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eWings
Issue 77, February 2016
BIRDWATCH IRELAND eWINGS
Welcome to the February 2016 issue of eWings, BirdWatch Ireland's email newsletter.
This issue of eWings comes to you just in advance of the election of a new government. It's a big opportunity to be a voice for nature and ask candidates on your doorstep what they will do to protect Ireland's vulnerable wildlife. Our suggested #DoorstepForNature questions to ask candidates are provided below, and more information behind these questions is provided on this dedicated page on the BirdWatch Ireland website.

ELECTION 2016

Will you work in government to:

- make sure that only truly sustainable farming and fisheries policies are progressed?
- champion the message that a healthy natural environment is good for Ireland?
- ensure adequate is funding provided to protect the natural environment?
- safeguard and implement the laws that protect wildlife?

This issue of eWings has an update on our knowledge of the Merlin, surely one of Ireland's least understood birds of prey. We also have news of a new Greylag Goose ringing scheme in Co. Wicklow, a fantastic example of wildlife-friendly farming in Co. Roscommon and lots more besides.
To view the articles and news in full simply click on the link displayed at the bottom of each article summary.
ARTICLES
Merlins in Ireland: getting to know our most elusive falcon better
The outlook for birds of prey in Ireland has improved dramatically over the past twenty years. However, one aspect that has changed little is our knowledge of Merlins. The combination of widespread distribution, low population densities in remote areas and secretive breeding behaviour makes them difficult birds to monitor. This has been an obstacle to our understanding of the species, as well as to its effective conservation. Recent research has, however, given us a new understanding of Irish Merlin populations, and this will hopefully help to bring some long-deserved attention to this enigmatic falcon.
(Photo: Merlin by Neil O'Reilly)
John Lusby, our Raptor Conservation Officer tells us more about our smallest falcon
On your marks, get set, goose!
Efforts to discover more about the origins, movements, migration and survival of the flocks of Greylag Geese scattered around Ireland have received a boost, with 14 Greylags in Wicklow the latest to be fitted with individually-coded collars, thanks to the efforts of a team from NPWS, Wicklow Ringing Group, Blessington Gun Club and BirdWatch Ireland. The specially-designed neck collars, made of lightweight plastic, are a safe and effective method of marking geese, with the benefit that the unique codes can be read at long range through a telescope.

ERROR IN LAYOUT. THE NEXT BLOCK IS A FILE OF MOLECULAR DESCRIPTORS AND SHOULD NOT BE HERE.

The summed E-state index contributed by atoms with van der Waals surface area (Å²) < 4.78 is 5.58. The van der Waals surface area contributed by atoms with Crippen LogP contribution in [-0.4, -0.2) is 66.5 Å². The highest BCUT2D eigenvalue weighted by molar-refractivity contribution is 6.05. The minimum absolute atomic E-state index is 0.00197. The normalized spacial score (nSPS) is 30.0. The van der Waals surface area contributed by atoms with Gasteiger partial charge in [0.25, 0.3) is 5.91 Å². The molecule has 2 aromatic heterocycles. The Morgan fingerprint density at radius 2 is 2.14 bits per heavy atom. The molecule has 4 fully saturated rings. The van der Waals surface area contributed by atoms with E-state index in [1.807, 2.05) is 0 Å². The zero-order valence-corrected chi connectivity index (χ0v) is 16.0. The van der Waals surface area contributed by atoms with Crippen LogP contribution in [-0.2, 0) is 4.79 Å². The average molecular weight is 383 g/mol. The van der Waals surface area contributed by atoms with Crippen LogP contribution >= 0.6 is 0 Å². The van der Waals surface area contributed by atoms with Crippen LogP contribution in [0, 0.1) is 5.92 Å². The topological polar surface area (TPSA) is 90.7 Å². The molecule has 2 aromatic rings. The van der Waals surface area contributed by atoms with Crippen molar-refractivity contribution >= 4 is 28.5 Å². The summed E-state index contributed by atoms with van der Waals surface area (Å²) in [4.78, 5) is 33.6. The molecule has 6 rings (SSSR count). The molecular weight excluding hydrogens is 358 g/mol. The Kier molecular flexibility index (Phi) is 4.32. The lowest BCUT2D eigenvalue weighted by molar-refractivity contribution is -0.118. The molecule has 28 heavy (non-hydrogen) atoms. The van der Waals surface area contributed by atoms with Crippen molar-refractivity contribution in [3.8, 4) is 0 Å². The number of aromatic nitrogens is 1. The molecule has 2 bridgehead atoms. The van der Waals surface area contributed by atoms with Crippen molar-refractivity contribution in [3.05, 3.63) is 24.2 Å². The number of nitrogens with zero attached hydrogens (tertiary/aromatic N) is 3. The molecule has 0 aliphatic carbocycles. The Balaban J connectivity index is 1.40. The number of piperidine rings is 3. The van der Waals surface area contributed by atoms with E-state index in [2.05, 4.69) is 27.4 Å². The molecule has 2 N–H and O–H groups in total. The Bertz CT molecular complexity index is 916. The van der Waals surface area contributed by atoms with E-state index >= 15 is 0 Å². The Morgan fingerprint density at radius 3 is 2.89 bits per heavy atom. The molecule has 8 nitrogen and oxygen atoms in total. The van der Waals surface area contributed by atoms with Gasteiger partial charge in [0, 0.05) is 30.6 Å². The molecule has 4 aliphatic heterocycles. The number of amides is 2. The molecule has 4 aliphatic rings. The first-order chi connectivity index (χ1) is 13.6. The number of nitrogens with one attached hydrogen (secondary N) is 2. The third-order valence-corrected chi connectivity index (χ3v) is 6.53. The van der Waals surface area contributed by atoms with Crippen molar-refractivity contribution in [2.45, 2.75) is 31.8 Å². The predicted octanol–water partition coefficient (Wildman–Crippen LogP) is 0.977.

We are again appealing for sightings of collared Greylags from all flocks in the country. Please send a note of the colour and code on the collar (usually 3 characters with or without a dividing bar), date seen, location (ideally with a grid reference, if possible) and any other details you have, such as flock size and field type, to irishgreylags@gmail.com. (Photo: Greylag B|PC with its new collar, ready for release, courtesy of @goose_guy)
Please click here for more information on our Greylag Goose tracking work
Enrolled in GLAS? Get your bird and bat boxes from BirdWatch Ireland
Calling all farmers and landowners who are involved in GLAS (the national Green, Low-Carbon, Agri-Environment Scheme): if you need to purchase a quantity of approved nesting boxes for birds and roosting boxes for bats, we can help you. BirdWatch Ireland's staff are able to give specialised, tailored advice to help you choose the best boxes for your landholding. We also offer generous discounts for bulk orders and can deliver to anywhere in the country. For more information, please email us or give us a call on 01-2819878
See the full range of bird- and bat-boxes available from the BirdWatch Ireland shop
The life of a BirdWatch Ireland intern